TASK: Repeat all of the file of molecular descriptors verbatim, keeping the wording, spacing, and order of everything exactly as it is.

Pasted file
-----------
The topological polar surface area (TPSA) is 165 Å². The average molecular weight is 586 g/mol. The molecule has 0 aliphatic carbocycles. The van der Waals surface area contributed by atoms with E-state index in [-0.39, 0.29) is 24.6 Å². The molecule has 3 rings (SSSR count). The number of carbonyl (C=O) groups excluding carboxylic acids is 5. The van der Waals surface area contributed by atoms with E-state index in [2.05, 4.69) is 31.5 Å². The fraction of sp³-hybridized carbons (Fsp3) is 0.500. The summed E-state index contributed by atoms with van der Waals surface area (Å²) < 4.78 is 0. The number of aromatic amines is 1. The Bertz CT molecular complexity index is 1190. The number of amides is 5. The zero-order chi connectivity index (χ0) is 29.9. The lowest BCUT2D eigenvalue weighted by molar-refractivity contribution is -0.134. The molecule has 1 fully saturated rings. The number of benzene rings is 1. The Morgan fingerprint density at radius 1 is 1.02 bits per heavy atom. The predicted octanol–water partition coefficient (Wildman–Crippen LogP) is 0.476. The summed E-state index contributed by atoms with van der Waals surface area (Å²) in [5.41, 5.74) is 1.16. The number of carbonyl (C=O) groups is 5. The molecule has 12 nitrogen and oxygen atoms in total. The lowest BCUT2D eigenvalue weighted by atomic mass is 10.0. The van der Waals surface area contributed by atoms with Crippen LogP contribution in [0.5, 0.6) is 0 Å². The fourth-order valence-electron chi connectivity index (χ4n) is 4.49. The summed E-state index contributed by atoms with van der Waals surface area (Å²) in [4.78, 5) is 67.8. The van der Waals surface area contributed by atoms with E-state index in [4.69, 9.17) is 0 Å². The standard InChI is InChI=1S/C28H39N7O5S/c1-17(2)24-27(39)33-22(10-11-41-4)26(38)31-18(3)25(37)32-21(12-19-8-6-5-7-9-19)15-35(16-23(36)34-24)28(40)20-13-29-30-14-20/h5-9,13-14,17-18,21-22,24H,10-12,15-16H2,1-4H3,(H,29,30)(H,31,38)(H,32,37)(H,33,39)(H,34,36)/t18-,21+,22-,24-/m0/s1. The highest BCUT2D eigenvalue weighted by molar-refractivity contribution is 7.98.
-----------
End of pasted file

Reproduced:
The topological polar surface area (TPSA) is 165 Å². The average molecular weight is 586 g/mol. The molecule has 0 aliphatic carbocycles. The van der Waals surface area contributed by atoms with E-state index in [-0.39, 0.29) is 24.6 Å². The molecule has 3 rings (SSSR count). The number of carbonyl (C=O) groups excluding carboxylic acids is 5. The van der Waals surface area contributed by atoms with E-state index in [2.05, 4.69) is 31.5 Å². The fraction of sp³-hybridized carbons (Fsp3) is 0.500. The summed E-state index contributed by atoms with van der Waals surface area (Å²) < 4.78 is 0. The number of aromatic amines is 1. The Bertz CT molecular complexity index is 1190. The number of amides is 5. The zero-order chi connectivity index (χ0) is 29.9. The lowest BCUT2D eigenvalue weighted by molar-refractivity contribution is -0.134. The molecule has 1 fully saturated rings. The number of benzene rings is 1. The Morgan fingerprint density at radius 1 is 1.02 bits per heavy atom. The predicted octanol–water partition coefficient (Wildman–Crippen LogP) is 0.476. The summed E-state index contributed by atoms with van der Waals surface area (Å²) in [5.41, 5.74) is 1.16. The number of carbonyl (C=O) groups is 5. The molecule has 12 nitrogen and oxygen atoms in total. The lowest BCUT2D eigenvalue weighted by atomic mass is 10.0. The van der Waals surface area contributed by atoms with Crippen LogP contribution in [0.5, 0.6) is 0 Å². The fourth-order valence-electron chi connectivity index (χ4n) is 4.49. The summed E-state index contributed by atoms with van der Waals surface area (Å²) in [4.78, 5) is 67.8. The van der Waals surface area contributed by atoms with E-state index in [4.69, 9.17) is 0 Å². The standard InChI is InChI=1S/C28H39N7O5S/c1-17(2)24-27(39)33-22(10-11-41-4)26(38)31-18(3)25(37)32-21(12-19-8-6-5-7-9-19)15-35(16-23(36)34-24)28(40)20-13-29-30-14-20/h5-9,13-14,17-18,21-22,24H,10-12,15-16H2,1-4H3,(H,29,30)(H,31,38)(H,32,37)(H,33,39)(H,34,36)/t18-,21+,22-,24-/m0/s1. The highest BCUT2D eigenvalue weighted by molar-refractivity contribution is 7.98.